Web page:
When Krystal arrived at his office that Friday, Lee faced him and three other senior administrators in the psychiatry department. “I was surprised because I thought I was going to be speaking just with Krystal. And this discussion was essentially a cross-examination,” recalled Lee. “For example, Krystal kept insisting, ‘You mean shared psychosis is not psychosis?’ And I kept trying to explain that there was in fact a big difference between the two concepts.”
Krystal and his colleagues had a very different take on the meeting. “Dr. Lee’s responses,” Karen Peart, Yale’s director of public relations, informed me in an email, “convinced the committee that she lacked the capacity” to teach the “core competencies of medical knowledge, interpersonal and communication skills, and professionalism. The committee concluded that it was not appropriate for Dr. Lee to have a renewed teaching role in the Department of Psychiatry.” Lee was immediately relieved of various departmental responsibilities, and the law school stopped referring cases to her. That May, Krystal sent her a three-sentence letter informing her that her Yale faculty appointment would end on June 30.
Lee was shocked. “Long-term appointments like mine are typically renewed for life,” she said. “I know of no one in a similar position who has suddenly been asked to leave the university.”
In March of 2021, Lee sued Yale in federal court, arguing that she “was unlawfully terminated from her faculty appointment,” in violation of her “free speech rights, as well as in violation of her right to academic freedom, and other rights contained within Yale’s Faculty Handbook.” The case is focused on the question of speech, but the broader controversy, which is playing out both in the courts and in the academic public square, involves conflicting interpretations of the Goldwater Rule, which itself has long been controversial.
Krystal declined to be interviewed for this article, but in a letter to Lee sent in September of 2020, he claimed that she was fired primarily due to her “repeated violations” of the Goldwater Rule, which he called “a crucial ethical and legal principle in psychiatry.” Even if we accept Krystal’s contention that Lee offered formal psychiatric diagnoses of Trump and Dershowitz — a charge she denies — his insistence that she clearly deserved punishment is debatable.
The rule has its roots in a public humiliation that the American Psychiatric Association suffered over a half century ago. Shortly before the 1964 presidential election between Barry Goldwater and Lyndon Johnson, Fact magazine ran an article entitled “Goldwater: The Man and the Menace.” In 38 pages of comments by APA members, the Republican nominee was judged to suffer from psychiatric conditions ranging from having an “anal character” to being “a dangerous lunatic.” Goldwater successfully sued Fact for libel, and in 1973, the APA added the Goldwater Rule to its code of ethics.
Jerome Kroll, a retired professor of psychiatry at the University of Minnesota, argues that the rule should be abolished. Its “real purpose,” he wrote in a 2016 paper, “is to prevent individual psychiatrists from misrepresenting or embarrassing the psychiatric profession, possibly at the expense of personal, professional, or social values.” Judith Herman, a distinguished life fellow of the APA, notes that psychiatrists are often sanctioned for other ethical violations such as sexually exploiting a patient, “but to my knowledge, the APA has never disciplined anyone for violating the Goldwater Rule.” Another critic, Leonard Glass, resigned from the APA in 2017 after 41 years because he believes the rule has been exploited to silence conscience-driven psychiatrists. (Lee herself resigned in 2007. “I felt this trade association was too beholden to the drug companies,” she said.)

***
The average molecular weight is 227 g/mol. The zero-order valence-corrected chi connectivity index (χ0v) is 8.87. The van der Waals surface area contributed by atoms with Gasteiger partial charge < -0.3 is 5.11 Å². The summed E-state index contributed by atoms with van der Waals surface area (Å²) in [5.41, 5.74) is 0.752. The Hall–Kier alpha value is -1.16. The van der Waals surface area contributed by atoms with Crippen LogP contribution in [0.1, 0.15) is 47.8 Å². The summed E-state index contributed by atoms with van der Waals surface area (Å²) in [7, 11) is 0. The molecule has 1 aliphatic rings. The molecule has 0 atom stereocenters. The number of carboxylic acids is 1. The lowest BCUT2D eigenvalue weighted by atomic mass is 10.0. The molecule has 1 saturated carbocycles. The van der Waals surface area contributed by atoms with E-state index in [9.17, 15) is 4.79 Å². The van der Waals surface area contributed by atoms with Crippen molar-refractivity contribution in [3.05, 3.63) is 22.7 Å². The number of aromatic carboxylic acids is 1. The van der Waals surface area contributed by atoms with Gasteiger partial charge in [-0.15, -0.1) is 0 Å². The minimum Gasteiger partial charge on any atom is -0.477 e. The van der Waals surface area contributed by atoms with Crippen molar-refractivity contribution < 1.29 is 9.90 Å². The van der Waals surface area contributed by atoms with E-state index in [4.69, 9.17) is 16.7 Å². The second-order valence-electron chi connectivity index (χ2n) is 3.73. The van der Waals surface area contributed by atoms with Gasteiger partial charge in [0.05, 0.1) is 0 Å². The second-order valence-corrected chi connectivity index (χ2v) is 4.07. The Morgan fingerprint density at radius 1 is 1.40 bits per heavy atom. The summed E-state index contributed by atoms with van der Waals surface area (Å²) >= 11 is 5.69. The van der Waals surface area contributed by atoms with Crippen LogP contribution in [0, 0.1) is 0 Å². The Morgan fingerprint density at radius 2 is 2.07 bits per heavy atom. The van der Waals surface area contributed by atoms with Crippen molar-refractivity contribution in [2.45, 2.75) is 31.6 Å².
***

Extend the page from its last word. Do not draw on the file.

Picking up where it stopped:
John Martin-Joy, the author of a comprehensive history of the Goldwater Rule called Diagnosing from a Distance, notes that psychiatrists are often asked to assess patients without conducting a personal interview. “Take the case of a psychiatrist who sees a patient in the ER after a suicide attempt and has to rely exclusively on the medical record,” he said. “The APA doesn’t see this as a problem, so the strict limits it has set on what psychiatrists can say about public figures involve a contradiction.”
But numerous influential psychiatrists besides Krystal are fervent supporters of the Goldwater Rule. In a letter published in the New England Journal of Medicine, Columbia’s Jeffrey Lieberman, a past president of the APA, stressed that “more than any other medical specialty, psychiatry is vulnerable to being exploited for partisan political purposes.” In violating the rule, Lee and her co-authors, he concluded, were advocating “a misguided and dangerous morality.”
In a 2017 paper defending the rule, Columbia’s Paul Applebaum, also a past president of the APA, argued that it prevents “essentially worthless” diagnostic conclusions. When I asked him whether psychiatrists have a duty to warn the public about a potentially dangerous leader, Applebaum said, “Even in the case of Hitler, it’s not clear to me what unique knowledge they could have added. Psychiatrists would simply have echoed the conclusions of journalists or public intellectuals.”
The conflict between Krystal and Lee appears to revolve around more than just the Goldwater Rule. Krystal, who graduated from Yale Medical School a decade before Lee, was also initially drawn to psychiatry to help right wrongs. In a speech to the Jewish Federation of Greater New Haven several years ago, he spoke of his admiration for his father, Henry Krystal, a Polish Jew who was shipped off to Auschwitz as a teenager and later became a professor of psychiatry at Michigan State University. Steeped in Freud and the art of psychotherapy, Henry Krystal, who died in 2015, helped shape our current understanding of post-traumatic stress disorder.